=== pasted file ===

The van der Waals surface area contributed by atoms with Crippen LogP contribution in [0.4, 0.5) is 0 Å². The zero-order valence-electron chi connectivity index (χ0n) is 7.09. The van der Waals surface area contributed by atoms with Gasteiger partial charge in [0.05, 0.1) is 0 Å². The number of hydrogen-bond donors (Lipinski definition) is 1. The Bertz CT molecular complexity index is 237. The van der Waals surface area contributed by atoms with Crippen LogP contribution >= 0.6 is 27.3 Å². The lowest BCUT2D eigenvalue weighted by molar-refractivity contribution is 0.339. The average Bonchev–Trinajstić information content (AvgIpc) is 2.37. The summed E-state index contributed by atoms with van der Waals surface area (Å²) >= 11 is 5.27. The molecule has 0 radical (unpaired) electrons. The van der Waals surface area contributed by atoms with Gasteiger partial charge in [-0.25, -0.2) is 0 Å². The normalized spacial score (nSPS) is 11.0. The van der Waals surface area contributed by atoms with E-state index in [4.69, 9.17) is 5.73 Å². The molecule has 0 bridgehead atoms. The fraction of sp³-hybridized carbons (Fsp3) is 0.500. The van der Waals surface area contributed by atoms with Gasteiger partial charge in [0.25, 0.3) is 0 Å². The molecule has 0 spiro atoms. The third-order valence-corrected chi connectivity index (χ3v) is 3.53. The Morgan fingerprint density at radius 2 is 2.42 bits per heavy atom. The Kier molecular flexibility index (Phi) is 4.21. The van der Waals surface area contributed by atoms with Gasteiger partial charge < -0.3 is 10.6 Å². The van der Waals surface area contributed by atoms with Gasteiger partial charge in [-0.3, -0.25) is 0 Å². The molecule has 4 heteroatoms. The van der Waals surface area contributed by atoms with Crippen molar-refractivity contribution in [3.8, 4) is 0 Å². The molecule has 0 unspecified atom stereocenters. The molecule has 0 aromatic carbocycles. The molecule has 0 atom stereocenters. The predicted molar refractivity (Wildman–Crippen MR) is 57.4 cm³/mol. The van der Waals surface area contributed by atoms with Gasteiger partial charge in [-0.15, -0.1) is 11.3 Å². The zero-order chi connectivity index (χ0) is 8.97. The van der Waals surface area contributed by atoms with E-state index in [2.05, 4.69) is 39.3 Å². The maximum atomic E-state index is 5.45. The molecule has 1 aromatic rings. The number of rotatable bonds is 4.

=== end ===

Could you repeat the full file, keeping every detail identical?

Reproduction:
The van der Waals surface area contributed by atoms with Crippen LogP contribution in [0.4, 0.5) is 0 Å². The zero-order valence-electron chi connectivity index (χ0n) is 7.09. The van der Waals surface area contributed by atoms with Gasteiger partial charge in [0.05, 0.1) is 0 Å². The number of hydrogen-bond donors (Lipinski definition) is 1. The Bertz CT molecular complexity index is 237. The van der Waals surface area contributed by atoms with Crippen LogP contribution >= 0.6 is 27.3 Å². The lowest BCUT2D eigenvalue weighted by molar-refractivity contribution is 0.339. The average Bonchev–Trinajstić information content (AvgIpc) is 2.37. The summed E-state index contributed by atoms with van der Waals surface area (Å²) >= 11 is 5.27. The molecule has 0 radical (unpaired) electrons. The van der Waals surface area contributed by atoms with Gasteiger partial charge in [-0.25, -0.2) is 0 Å². The normalized spacial score (nSPS) is 11.0. The van der Waals surface area contributed by atoms with E-state index in [4.69, 9.17) is 5.73 Å². The molecule has 0 bridgehead atoms. The fraction of sp³-hybridized carbons (Fsp3) is 0.500. The van der Waals surface area contributed by atoms with Gasteiger partial charge in [0.25, 0.3) is 0 Å². The molecule has 0 spiro atoms. The third-order valence-corrected chi connectivity index (χ3v) is 3.53. The Morgan fingerprint density at radius 2 is 2.42 bits per heavy atom. The Kier molecular flexibility index (Phi) is 4.21. The van der Waals surface area contributed by atoms with Gasteiger partial charge < -0.3 is 10.6 Å². The van der Waals surface area contributed by atoms with Gasteiger partial charge in [-0.3, -0.25) is 0 Å². The molecule has 4 heteroatoms. The van der Waals surface area contributed by atoms with Crippen molar-refractivity contribution in [3.8, 4) is 0 Å². The molecule has 0 unspecified atom stereocenters. The molecule has 0 aromatic carbocycles. The molecule has 0 atom stereocenters. The predicted molar refractivity (Wildman–Crippen MR) is 57.4 cm³/mol. The van der Waals surface area contributed by atoms with Gasteiger partial charge in [-0.15, -0.1) is 11.3 Å². The zero-order chi connectivity index (χ0) is 8.97. The van der Waals surface area contributed by atoms with E-state index in [2.05, 4.69) is 39.3 Å². The maximum atomic E-state index is 5.45. The molecule has 1 aromatic rings. The number of rotatable bonds is 4.